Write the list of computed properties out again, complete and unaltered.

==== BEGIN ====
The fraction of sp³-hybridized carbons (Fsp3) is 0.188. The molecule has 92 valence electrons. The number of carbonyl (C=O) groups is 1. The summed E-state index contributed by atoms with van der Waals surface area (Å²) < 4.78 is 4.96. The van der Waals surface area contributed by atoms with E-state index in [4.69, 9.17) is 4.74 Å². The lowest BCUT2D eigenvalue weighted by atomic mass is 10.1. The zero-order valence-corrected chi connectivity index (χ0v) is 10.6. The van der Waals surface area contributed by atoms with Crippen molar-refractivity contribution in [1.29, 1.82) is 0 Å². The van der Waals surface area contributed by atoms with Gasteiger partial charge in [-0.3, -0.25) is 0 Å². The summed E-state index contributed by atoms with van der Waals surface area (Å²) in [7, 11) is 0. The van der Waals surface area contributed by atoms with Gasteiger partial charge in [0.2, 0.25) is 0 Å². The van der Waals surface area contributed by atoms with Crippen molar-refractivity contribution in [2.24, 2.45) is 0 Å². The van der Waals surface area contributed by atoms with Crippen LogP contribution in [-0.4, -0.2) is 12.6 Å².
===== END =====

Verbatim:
The fraction of sp³-hybridized carbons (Fsp3) is 0.188. The molecule has 92 valence electrons. The number of carbonyl (C=O) groups is 1. The summed E-state index contributed by atoms with van der Waals surface area (Å²) < 4.78 is 4.96. The van der Waals surface area contributed by atoms with E-state index in [4.69, 9.17) is 4.74 Å². The lowest BCUT2D eigenvalue weighted by atomic mass is 10.1. The zero-order valence-corrected chi connectivity index (χ0v) is 10.6. The van der Waals surface area contributed by atoms with Crippen molar-refractivity contribution in [1.29, 1.82) is 0 Å². The van der Waals surface area contributed by atoms with Gasteiger partial charge in [-0.3, -0.25) is 0 Å². The summed E-state index contributed by atoms with van der Waals surface area (Å²) in [7, 11) is 0. The van der Waals surface area contributed by atoms with Gasteiger partial charge in [0.2, 0.25) is 0 Å². The van der Waals surface area contributed by atoms with Crippen molar-refractivity contribution in [2.24, 2.45) is 0 Å². The van der Waals surface area contributed by atoms with Crippen LogP contribution in [-0.4, -0.2) is 12.6 Å².